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November 2001



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Regarding the Runtime.getRuntime().exec(String cmd)

Posted by Hiran on November 14, 2001 at 3:18 AM

What I'm wondering is how to use Runtime.getRuntime().exec(String cmd) to open up a file? I want to open up an mp3 file using the configured player (on my computer, it's Winamp) and play it. The following bit of code (created by Matt) works with 'start "c:\a - d.mp3"' (w/o the single quotes) a string argument passed to Runtime.getRuntime().exec(String cmd). (I've changed the original code to display the exact cmd string passed to Runtime's exec method. Just enter in the text field 'start "c:\a - d.mp3"' (w/o the single quotes), where c:\a - d.mp3 is an actual mp3 file):

* Copyright 2001, by Matt Gerrans.
// I suppose "import javax.swing.*" would be more succinct, but
// just in case your productivity is being meaasured by LOC:
import javax.swing.JTextField;
import javax.swing.JTextArea;
import javax.swing.JFrame;
import javax.swing.JLabel;
import javax.swing.JButton;
import javax.swing.JScrollPane;
import java.awt.event.ActionEvent;
import java.awt.event.ActionListener;
import java.awt.Container;
import java.awt.event.WindowAdapter;
import java.awt.event.WindowEvent;

public class ExecTester {
* A simple tester for Runtime.exec(). Could easily be adapted to
* testing other API calls (Hmm... maybe it shouldn't be called
* "ExecTester" in that case...). ExecTester runs as a console app
* (no GUI) or as a Swing application. You give no command line
* parameters, or the command line option /showui, the GUI will
* appear. Otherwise, it is assumed that the first parameter on
* command line is to be passed to Runtime.exec().
* Note (on Windows platform, for sure and I think also on unix
* platforms), if you want to include spaces (i.e. multipart
* command, as in a program to execute with parameters) you
* must put quotes around the whole thing, like so:
* java ExecTester "notepad c:\autoexec.bat"
* In case you didn't know it, that causes the whole thing to be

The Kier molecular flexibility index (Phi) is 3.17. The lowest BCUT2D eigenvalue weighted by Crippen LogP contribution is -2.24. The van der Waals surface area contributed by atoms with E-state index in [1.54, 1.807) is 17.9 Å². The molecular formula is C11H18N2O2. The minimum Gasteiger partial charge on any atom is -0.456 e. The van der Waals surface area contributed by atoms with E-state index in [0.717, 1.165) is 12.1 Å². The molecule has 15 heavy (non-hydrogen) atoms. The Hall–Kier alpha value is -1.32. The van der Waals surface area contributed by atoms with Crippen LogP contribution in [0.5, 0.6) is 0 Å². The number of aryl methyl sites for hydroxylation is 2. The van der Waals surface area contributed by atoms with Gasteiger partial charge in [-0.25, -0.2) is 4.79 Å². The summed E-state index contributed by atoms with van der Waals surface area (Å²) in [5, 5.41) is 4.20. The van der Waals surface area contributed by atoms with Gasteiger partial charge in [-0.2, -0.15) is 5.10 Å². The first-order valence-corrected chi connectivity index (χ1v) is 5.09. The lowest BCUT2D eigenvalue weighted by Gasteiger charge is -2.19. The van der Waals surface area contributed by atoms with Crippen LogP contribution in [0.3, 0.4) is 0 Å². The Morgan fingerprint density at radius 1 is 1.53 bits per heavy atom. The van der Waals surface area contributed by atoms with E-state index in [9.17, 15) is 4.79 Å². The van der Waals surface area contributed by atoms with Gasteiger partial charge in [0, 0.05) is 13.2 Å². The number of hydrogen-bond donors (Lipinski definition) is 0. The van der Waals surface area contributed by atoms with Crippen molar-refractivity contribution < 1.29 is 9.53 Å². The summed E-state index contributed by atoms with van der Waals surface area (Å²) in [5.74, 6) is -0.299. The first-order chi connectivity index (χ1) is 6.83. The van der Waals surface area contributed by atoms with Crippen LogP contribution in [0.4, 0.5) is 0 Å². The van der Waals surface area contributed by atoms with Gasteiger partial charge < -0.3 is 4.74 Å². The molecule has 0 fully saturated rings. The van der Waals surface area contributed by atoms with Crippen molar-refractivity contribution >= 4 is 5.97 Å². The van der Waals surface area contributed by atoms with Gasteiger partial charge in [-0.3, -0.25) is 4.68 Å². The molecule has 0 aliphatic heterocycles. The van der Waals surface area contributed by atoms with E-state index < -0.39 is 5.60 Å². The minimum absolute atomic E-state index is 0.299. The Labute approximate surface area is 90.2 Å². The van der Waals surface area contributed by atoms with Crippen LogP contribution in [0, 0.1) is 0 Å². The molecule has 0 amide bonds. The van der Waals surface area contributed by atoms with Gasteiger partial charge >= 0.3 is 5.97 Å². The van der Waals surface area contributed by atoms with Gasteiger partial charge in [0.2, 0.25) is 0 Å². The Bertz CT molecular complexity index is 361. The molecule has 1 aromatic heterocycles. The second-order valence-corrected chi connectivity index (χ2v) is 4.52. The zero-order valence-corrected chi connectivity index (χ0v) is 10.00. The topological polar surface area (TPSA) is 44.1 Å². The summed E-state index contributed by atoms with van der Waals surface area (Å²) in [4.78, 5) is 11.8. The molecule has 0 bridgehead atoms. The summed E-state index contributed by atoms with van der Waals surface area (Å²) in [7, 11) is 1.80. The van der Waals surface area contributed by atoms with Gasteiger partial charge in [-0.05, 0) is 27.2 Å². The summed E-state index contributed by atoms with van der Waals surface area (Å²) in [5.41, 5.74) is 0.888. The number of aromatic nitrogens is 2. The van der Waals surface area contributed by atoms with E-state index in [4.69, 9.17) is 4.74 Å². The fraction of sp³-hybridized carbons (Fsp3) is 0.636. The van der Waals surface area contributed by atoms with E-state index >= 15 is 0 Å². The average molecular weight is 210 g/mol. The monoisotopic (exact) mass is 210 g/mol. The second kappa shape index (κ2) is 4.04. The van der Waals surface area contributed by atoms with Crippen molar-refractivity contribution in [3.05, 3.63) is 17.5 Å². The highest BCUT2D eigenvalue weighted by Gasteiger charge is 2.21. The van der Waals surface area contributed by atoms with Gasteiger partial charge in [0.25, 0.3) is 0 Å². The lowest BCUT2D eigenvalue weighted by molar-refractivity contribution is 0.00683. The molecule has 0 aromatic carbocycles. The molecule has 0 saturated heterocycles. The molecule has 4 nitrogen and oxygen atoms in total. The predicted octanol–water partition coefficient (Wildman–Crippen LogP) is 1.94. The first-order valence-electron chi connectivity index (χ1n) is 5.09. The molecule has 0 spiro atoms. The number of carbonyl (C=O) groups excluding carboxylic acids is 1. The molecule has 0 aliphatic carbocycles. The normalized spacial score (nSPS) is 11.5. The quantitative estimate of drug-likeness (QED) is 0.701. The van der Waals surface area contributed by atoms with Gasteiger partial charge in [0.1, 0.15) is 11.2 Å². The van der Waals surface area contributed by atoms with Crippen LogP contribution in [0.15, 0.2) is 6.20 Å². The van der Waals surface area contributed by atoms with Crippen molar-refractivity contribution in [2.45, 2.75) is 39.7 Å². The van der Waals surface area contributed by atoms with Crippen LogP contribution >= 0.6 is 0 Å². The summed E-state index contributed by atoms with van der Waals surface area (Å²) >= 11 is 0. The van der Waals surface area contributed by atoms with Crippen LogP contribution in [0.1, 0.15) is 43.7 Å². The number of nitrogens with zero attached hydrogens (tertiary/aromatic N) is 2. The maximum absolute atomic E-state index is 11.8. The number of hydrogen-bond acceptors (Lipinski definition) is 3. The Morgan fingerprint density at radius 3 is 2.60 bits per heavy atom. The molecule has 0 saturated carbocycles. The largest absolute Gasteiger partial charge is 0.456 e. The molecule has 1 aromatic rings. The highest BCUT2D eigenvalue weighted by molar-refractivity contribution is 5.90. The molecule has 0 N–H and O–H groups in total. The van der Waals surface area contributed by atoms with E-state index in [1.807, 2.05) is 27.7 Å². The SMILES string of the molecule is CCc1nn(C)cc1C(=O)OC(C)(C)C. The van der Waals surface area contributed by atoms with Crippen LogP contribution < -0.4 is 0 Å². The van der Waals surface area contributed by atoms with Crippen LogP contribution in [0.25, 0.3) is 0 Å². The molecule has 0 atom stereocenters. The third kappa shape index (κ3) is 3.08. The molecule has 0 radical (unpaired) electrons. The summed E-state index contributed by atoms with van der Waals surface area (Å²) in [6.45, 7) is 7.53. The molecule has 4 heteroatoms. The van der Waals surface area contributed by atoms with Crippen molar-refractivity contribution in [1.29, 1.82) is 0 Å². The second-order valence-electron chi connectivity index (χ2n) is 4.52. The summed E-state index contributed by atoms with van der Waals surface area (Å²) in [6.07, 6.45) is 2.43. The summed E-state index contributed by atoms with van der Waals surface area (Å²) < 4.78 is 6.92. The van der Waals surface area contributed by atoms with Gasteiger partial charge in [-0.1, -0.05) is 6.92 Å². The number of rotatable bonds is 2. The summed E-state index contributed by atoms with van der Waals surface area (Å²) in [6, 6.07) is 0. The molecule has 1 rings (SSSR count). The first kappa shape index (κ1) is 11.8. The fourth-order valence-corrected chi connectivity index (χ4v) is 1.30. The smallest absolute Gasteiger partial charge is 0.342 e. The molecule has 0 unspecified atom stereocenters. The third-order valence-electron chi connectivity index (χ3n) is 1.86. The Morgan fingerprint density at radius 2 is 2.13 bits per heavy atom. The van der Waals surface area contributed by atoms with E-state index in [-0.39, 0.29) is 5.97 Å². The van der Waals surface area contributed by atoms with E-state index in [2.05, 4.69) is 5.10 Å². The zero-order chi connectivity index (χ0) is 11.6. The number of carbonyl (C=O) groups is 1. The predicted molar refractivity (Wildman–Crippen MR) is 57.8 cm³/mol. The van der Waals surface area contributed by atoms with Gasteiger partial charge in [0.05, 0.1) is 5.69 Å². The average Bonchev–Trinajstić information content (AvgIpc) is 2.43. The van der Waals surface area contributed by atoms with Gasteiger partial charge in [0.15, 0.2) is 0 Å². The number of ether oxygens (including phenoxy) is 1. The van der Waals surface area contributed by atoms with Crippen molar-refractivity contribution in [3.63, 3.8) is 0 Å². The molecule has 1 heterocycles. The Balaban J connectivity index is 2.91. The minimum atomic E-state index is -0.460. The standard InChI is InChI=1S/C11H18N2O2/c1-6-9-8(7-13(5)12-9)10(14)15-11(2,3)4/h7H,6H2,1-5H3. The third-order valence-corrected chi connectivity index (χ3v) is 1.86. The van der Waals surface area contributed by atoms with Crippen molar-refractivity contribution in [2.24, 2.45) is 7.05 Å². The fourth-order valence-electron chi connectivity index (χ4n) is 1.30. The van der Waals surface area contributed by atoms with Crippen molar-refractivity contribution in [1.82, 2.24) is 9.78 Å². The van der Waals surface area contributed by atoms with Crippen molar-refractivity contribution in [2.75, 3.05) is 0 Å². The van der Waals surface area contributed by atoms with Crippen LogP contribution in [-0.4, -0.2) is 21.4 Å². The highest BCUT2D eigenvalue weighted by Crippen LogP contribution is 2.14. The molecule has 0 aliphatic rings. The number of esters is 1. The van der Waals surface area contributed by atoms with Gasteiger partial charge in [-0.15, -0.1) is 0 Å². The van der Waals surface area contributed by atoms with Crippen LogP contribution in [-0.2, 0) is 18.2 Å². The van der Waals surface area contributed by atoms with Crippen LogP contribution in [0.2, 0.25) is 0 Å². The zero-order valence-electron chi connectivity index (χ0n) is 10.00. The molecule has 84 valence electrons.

* packaged in args[0] (or argv[0] in C/C++).
JTextField commandField;
JTextArea outputText;
* Shows a simple Swing UI for testing exec(). This is handy when
* you want to try several different exec()s.
public void showUI()
JFrame frame = new JFrame("Runtime.exec() Tester");
// frame.setDefaultCloseOperation( JFrame.EXIT_ON_CLOSE );
// Sun docs say use JFrame.EXIT_ON_CLOSE, but it doesn't exist,
// (in JDK 1.2, at least) so I'll add this window adapter:
frame.addWindowListener( new WindowAdapter()
public void windowClosing(WindowEvent e)
Container pane = frame.getContentPane();
pane.setLayout( new java.awt.FlowLayout() );
pane.add(new JLabel("Enter your command:"));

commandField = new JTextField("notepad c:\\windows\\win.ini", 30);

final JButton goButton = new JButton("Execute It!");

goButton.addActionListener( new goButtonListener() );
pane.add( new JLabel( "Results of execution:" ) );
outputText = new JTextArea(5,50);
pane.add( new JScrollPane(outputText) );

frame.setSize( 600, 200 );
// Yes, I'm ashamed of hard-coding the window size, but the default
// JFrame wasn't coming up nicely arranged. This could probably
// be fixed by fooling with more frames and layouts, but I'll leave
// that as an exercise for whomever wishes to pursue it.
* Runs the exec() and adds its output to the results area.
class goButtonListener implements ActionListener
public void actionPerformed(ActionEvent e)
outputText.append( runExec( commandField.getText() ) );
* Executes Runtime.exec() and returns the results is a
* human-readable string.
* @param cmd The command to send to Runtime.exec().
public static String runExec( String cmd )
String results = "Results of Runtime.getRuntime().exec( \"" +
cmd + "\" ):";
Runtime.getRuntime().exec( cmd );
results += " No problem.";
catch( e )
results += "\n " + e.toString();
return results + "\n";
* Displays the UI or simply runs the command line, depending upon
* what's specified by args[0].
* @param args The usual thing.
public static void main( String[] args )
if( args.length == 0 || args[0].equals( "/showui" ) )
(new ExecTester()).showUI();
System.out.println( "Runtime.getRuntime().exec( \"" +
args[0] + "\" ): " + runExec(args[0]));

But when I pass 'start "c:\a - d.mp3"' (w/o the single quotes) as a parameter to Runtime's exec method in the following code:

public class TestClass {
public TestClass() {

public void main(String[] args) throws {
String cmd = "start \"c:\\a - d.mp3\"";

it compiles, but does nothing. Anyone know why?


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